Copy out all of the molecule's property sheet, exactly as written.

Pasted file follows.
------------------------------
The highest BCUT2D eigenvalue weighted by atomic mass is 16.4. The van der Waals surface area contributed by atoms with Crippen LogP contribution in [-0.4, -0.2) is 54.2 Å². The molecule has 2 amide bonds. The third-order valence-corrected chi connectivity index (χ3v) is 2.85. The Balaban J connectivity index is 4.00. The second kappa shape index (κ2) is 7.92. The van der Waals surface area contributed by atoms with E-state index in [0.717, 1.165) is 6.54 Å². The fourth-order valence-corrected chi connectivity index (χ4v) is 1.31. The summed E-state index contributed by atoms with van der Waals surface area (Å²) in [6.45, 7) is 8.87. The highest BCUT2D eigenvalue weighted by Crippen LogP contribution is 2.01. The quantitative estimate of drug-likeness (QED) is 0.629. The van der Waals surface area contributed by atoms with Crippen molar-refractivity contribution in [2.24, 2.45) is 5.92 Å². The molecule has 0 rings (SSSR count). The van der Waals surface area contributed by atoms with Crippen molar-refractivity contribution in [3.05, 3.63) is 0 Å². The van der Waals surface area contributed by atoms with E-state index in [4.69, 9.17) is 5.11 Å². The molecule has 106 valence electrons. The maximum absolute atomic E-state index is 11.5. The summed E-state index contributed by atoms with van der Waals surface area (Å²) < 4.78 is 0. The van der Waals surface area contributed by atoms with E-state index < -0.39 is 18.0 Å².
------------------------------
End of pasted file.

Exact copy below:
The highest BCUT2D eigenvalue weighted by atomic mass is 16.4. The van der Waals surface area contributed by atoms with Crippen LogP contribution in [-0.4, -0.2) is 54.2 Å². The molecule has 2 amide bonds. The third-order valence-corrected chi connectivity index (χ3v) is 2.85. The Balaban J connectivity index is 4.00. The second kappa shape index (κ2) is 7.92. The van der Waals surface area contributed by atoms with E-state index in [0.717, 1.165) is 6.54 Å². The fourth-order valence-corrected chi connectivity index (χ4v) is 1.31. The summed E-state index contributed by atoms with van der Waals surface area (Å²) in [6.45, 7) is 8.87. The highest BCUT2D eigenvalue weighted by Crippen LogP contribution is 2.01. The quantitative estimate of drug-likeness (QED) is 0.629. The van der Waals surface area contributed by atoms with Crippen molar-refractivity contribution in [2.24, 2.45) is 5.92 Å². The molecule has 0 rings (SSSR count). The van der Waals surface area contributed by atoms with Crippen molar-refractivity contribution in [3.05, 3.63) is 0 Å². The van der Waals surface area contributed by atoms with E-state index in [4.69, 9.17) is 5.11 Å². The molecule has 106 valence electrons. The maximum absolute atomic E-state index is 11.5. The summed E-state index contributed by atoms with van der Waals surface area (Å²) < 4.78 is 0. The van der Waals surface area contributed by atoms with E-state index < -0.39 is 18.0 Å².